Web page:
Published On: Sun, May 5th, 2013

Metropolitan and Israel Museums Buy Mishneh Torah of Steinhardt collection

Mishneh Torah

Mishneh Torah

/ By Ilan Shavit/

Mishneh Torah, a 15th-century illustrated volume from the collection of Steinhardt, was jointly purchased by the Israel Museum in Jerusalem and the Metropolitan Museum of Art, Sotheby’s said today.

The Mishna Torah was planned to be sold at Sotheby’s (BID) this morning,

Estimated at $4.5 million to $6 million, as the top lot sale from the Judaica collection which Michael Steinhardt the former hedge-fund manager and his wife Judi assembled over more than 30 years.

While the price was undisclosed, it exceeded the current record for Judaica at auction which was set in 1989 at Sotheby’s (BID) London when a Hebrew Bible sold for $2.9 million, the auction house said.

Mishneh Torah  was written by Moses Maimonedes in the 12th century, and it contains 14 books of the Jewish legal code.

Steinhardt’s volume includes books 7 through 14 and was part of a two-volume set created in 1457 in the Northern Italy. Other volumes are in the collections of the Vatican library.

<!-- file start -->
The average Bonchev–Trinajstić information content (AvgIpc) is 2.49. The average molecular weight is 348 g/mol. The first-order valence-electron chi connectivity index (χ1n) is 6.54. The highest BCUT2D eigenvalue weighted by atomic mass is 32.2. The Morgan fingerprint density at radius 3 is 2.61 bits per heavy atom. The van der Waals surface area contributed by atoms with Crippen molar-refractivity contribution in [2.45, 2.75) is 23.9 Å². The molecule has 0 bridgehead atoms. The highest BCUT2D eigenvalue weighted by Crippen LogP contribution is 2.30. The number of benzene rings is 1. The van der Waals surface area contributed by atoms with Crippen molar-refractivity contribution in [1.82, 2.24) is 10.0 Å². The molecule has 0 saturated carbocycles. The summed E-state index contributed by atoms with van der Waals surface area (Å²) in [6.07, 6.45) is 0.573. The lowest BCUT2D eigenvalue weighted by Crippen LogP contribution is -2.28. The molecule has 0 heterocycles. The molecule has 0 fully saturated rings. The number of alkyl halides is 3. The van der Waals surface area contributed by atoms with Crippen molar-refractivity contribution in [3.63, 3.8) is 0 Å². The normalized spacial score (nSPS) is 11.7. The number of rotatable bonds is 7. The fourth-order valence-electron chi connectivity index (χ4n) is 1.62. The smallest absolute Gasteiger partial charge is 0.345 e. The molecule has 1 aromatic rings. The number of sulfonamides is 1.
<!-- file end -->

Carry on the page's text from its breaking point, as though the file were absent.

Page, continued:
The Met also bought an 18th century, Italian silver Torah crown for $857, 000, surpassing the high estimate of $500, 000.


The Jewish Museum in New York snapped up a 16th century German bronze hand washing vessel shaped as a lion for $377, 000, within the appraisal estimate.

“The acquisition of this remarkable manuscript by the Israel Museum and the Metropolitan Museum of Art is poetic given Judy’s and my longstanding involvement with both institutions. It is particularly meaningful”, said Michael Steinhardt in his statement, “ that this event marks the first significant collaboration between the two museums.”


The Israel Museum acquired the volume with support from the Steinhardts, Zurich collectors Susanne and Rene Braginsky, co- founder of Incentive Asset Management AG; Renee and Lester Crown, chairman of Henry Crown & Co, Chicago-based private investment group;philanthropist Lynn Schusterman of Tulsa,  Oklahoma, and one anonymous donor, the museum said in an announcement.


In 1950, a Frankfurt Jewish family acquired the manuscript, along with seven others, in exchange for property that the city wished to acquire for municipal development. It remained in the family until its 2007 purchase by Judy and Michael Steinhardt, New York.

The manuscript underwent a complete restoration at the Israel Museum, where it has been on long-term loan since 2007 and on view to the public from 2010 to 2013.


“The Mishneh Torah is a rare treasure that unites Jewish literary heritage with some of the finest illuminations from the Italian Renaissance, ” said James S. Snyder, Anne and Jerome Fisher Director of the Israel Museum.

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